Tomoaia-Cotisel A, Farrell TW, Solberg LI, Berry CA, Calman NS, Cronholm PF, Donahue KE, Driscoll DL, Hauser D, McAllister JW, Mehta SN, Reid RJ, Tai-Seale M, Wise CG, Fetters MD, Holtrop JS, Rodriguez HP, Brunker CP, McGinley EL, Day RL, Scammon DL, Harrison MI, Genevro JL, Gabbay RA, Magill MK., Med Care Res Rev. 2016 Oct 20. pii: 1077558716673459. [Epub ahead of print], 2016 Oct 20
AbstractCare management (CM) is a promising team-based, patient-centered approach "designed to assist patients and their support systems in managing medical conditions more effectively."
As little is known about its implementation, this article describes CM implementation and associated lessons from 12 Agency for Healthcare Research and Quality-sponsored projects.
Two rounds of data collection resulted in project-specific narratives that were analyzed using an iterative approach analogous to framework analysis. Informants also participated as coauthors. Variation emerged across practices and over time regarding CM services provided, personnel delivering these services, target populations, and setting(s).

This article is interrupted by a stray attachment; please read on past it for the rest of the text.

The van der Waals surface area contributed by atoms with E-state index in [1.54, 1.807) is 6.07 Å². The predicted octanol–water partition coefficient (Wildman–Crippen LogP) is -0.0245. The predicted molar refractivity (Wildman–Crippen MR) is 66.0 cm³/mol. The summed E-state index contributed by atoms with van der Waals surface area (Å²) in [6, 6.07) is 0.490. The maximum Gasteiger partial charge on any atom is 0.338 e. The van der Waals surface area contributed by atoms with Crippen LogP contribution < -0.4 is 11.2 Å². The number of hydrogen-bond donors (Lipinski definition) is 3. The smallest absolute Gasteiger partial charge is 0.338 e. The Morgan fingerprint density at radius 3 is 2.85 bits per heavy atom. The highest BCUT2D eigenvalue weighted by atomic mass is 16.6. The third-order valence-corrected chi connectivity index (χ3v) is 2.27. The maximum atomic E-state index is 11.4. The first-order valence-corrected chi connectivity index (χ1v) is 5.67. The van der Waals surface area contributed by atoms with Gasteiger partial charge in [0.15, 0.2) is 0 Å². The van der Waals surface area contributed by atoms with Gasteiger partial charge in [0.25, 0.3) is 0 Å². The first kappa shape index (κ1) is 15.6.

Successful implementation was characterized by resource availability (both monetary and nonmonetary), identifying as well as training employees with the right technical expertise and interpersonal skills, and embedding CM within practices. Our findings facilitate future context-specific implementation of CM within medical homes. They also inform the development of medical home recognition programs that anticipate and allow for contextual variation.